Custody refers to the rights of a parent or other adult to be responsible for a minor. In family law there are several types of custody that may come into play. Sec 5322 defines all the different variations of custody. First, there is legal custody versus physical custody. Legal custody is defined as “the right to make major decisions on behalf of the child, including but not limited to, medical, religious and educational decisions.” As it relates to legal custody, it can either be shared between the parents or other responsible parties meaning they have to consult with one another and agree on the major decisions or one parent/party can have sole legal custody and make any decision on their own.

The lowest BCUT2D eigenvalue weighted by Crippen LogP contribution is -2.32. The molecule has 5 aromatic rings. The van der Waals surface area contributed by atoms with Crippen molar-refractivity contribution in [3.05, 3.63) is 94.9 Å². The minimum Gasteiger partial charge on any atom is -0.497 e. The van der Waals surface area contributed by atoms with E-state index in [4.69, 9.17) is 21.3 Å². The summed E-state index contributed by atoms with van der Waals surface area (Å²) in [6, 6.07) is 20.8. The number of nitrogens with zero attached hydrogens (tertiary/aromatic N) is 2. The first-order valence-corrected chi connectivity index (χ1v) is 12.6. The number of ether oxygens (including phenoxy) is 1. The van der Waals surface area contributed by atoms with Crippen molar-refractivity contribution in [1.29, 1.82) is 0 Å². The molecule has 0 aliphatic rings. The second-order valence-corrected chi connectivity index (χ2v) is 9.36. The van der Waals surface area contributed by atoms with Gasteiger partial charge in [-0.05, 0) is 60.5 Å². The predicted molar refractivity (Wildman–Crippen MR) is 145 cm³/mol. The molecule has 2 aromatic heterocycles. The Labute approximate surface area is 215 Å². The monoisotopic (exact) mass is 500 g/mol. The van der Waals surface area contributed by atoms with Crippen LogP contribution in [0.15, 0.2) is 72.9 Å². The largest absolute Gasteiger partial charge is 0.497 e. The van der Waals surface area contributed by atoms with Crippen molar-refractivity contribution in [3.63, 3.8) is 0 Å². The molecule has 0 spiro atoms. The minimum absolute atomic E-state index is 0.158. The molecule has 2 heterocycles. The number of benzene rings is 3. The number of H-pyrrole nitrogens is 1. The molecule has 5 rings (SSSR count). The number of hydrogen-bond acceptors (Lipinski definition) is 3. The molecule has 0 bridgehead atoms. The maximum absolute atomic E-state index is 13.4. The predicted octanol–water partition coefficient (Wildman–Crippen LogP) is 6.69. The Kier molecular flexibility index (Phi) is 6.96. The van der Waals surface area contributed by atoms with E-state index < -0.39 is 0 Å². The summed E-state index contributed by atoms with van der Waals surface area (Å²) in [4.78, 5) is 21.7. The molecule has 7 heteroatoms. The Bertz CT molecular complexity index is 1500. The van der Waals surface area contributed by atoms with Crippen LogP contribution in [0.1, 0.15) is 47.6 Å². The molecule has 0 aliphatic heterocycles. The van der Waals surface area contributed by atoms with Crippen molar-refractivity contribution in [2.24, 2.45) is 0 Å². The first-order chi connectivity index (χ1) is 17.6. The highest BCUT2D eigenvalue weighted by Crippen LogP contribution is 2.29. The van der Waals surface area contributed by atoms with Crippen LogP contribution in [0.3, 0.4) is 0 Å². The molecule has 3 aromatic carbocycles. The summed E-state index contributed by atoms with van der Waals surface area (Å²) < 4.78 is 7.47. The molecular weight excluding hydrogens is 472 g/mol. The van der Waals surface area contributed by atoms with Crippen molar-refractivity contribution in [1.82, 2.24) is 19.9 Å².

Physical custody is defined as “the actually physical possession and control of a child.” There are several scenarios that can play out as far as physical custody. First, it can be shared between the parents/parties. Shared, or joint, custody is generally understood to mean equal or 50/50 time. There can also be sole physical custody meaning one parent/party has physical possession of the child all the time. Another form of physical custody is primary physical custody. Primary custody grants the right to have possession of the child the majority of the time. In a situation where one parent/party has primary, the other parent/party would be deemed to have partial physical custody. Partial custody means they have the child for less than a majority of the time. Physical custody can be supervised if needed in which case it would need to be determined who would supervise the custody time be it an agency of the court, one of the parties involved, or a third party. The term “visitation” is used interchangeably with partial custody.